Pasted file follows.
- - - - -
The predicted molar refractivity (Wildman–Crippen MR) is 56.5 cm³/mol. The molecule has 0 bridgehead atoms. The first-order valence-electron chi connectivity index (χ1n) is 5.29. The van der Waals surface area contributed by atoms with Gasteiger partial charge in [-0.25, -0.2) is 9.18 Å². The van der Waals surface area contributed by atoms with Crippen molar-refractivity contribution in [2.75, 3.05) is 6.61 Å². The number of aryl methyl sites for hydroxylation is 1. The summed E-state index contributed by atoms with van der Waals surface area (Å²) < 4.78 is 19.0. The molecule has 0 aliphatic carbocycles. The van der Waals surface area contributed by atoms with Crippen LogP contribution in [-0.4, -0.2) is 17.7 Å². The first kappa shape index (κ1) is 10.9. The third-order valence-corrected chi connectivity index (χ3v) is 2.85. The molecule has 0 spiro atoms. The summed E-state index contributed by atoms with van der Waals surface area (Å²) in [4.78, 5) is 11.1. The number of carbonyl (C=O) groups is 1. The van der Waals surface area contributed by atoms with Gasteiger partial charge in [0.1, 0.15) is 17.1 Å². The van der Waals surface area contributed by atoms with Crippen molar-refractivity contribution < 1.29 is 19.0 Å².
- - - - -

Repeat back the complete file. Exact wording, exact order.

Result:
The predicted molar refractivity (Wildman–Crippen MR) is 56.5 cm³/mol. The molecule has 0 bridgehead atoms. The first-order valence-electron chi connectivity index (χ1n) is 5.29. The van der Waals surface area contributed by atoms with Gasteiger partial charge in [-0.25, -0.2) is 9.18 Å². The van der Waals surface area contributed by atoms with Crippen molar-refractivity contribution in [2.75, 3.05) is 6.61 Å². The number of aryl methyl sites for hydroxylation is 1. The summed E-state index contributed by atoms with van der Waals surface area (Å²) < 4.78 is 19.0. The molecule has 0 aliphatic carbocycles. The van der Waals surface area contributed by atoms with Crippen LogP contribution in [-0.4, -0.2) is 17.7 Å². The first kappa shape index (κ1) is 10.9. The third-order valence-corrected chi connectivity index (χ3v) is 2.85. The molecule has 0 spiro atoms. The summed E-state index contributed by atoms with van der Waals surface area (Å²) in [4.78, 5) is 11.1. The number of carbonyl (C=O) groups is 1. The van der Waals surface area contributed by atoms with Gasteiger partial charge in [0.1, 0.15) is 17.1 Å². The van der Waals surface area contributed by atoms with Crippen molar-refractivity contribution < 1.29 is 19.0 Å².